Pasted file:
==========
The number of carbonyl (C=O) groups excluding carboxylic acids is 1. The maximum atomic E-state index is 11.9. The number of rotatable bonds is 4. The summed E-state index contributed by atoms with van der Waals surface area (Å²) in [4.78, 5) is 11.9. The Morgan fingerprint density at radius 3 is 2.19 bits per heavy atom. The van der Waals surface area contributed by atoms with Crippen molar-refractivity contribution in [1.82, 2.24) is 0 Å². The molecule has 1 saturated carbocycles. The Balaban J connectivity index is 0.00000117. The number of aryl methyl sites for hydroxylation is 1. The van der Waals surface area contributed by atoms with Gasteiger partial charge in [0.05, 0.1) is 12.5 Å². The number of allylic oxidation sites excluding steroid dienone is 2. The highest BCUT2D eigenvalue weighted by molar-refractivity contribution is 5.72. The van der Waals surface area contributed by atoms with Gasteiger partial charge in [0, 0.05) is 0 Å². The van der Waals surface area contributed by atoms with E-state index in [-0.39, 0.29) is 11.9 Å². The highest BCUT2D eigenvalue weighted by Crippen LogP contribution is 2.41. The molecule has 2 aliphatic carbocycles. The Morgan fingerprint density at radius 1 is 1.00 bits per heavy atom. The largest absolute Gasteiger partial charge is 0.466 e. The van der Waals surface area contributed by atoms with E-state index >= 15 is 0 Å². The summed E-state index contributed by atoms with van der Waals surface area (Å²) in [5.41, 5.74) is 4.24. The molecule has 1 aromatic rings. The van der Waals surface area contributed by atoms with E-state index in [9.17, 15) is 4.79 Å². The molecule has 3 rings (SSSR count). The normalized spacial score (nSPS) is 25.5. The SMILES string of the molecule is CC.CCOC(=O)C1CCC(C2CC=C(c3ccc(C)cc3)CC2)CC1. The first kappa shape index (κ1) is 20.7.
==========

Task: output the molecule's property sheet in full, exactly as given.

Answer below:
The number of carbonyl (C=O) groups excluding carboxylic acids is 1. The maximum atomic E-state index is 11.9. The number of rotatable bonds is 4. The summed E-state index contributed by atoms with van der Waals surface area (Å²) in [4.78, 5) is 11.9. The Morgan fingerprint density at radius 3 is 2.19 bits per heavy atom. The van der Waals surface area contributed by atoms with Crippen molar-refractivity contribution in [1.82, 2.24) is 0 Å². The molecule has 1 saturated carbocycles. The Balaban J connectivity index is 0.00000117. The number of aryl methyl sites for hydroxylation is 1. The van der Waals surface area contributed by atoms with Gasteiger partial charge in [0.05, 0.1) is 12.5 Å². The number of allylic oxidation sites excluding steroid dienone is 2. The highest BCUT2D eigenvalue weighted by molar-refractivity contribution is 5.72. The van der Waals surface area contributed by atoms with Gasteiger partial charge in [0, 0.05) is 0 Å². The van der Waals surface area contributed by atoms with E-state index in [-0.39, 0.29) is 11.9 Å². The highest BCUT2D eigenvalue weighted by Crippen LogP contribution is 2.41. The molecule has 2 aliphatic carbocycles. The Morgan fingerprint density at radius 1 is 1.00 bits per heavy atom. The largest absolute Gasteiger partial charge is 0.466 e. The van der Waals surface area contributed by atoms with E-state index >= 15 is 0 Å². The summed E-state index contributed by atoms with van der Waals surface area (Å²) in [5.41, 5.74) is 4.24. The molecule has 1 aromatic rings. The van der Waals surface area contributed by atoms with E-state index in [9.17, 15) is 4.79 Å². The molecule has 3 rings (SSSR count). The normalized spacial score (nSPS) is 25.5. The SMILES string of the molecule is CC.CCOC(=O)C1CCC(C2CC=C(c3ccc(C)cc3)CC2)CC1. The first kappa shape index (κ1) is 20.7.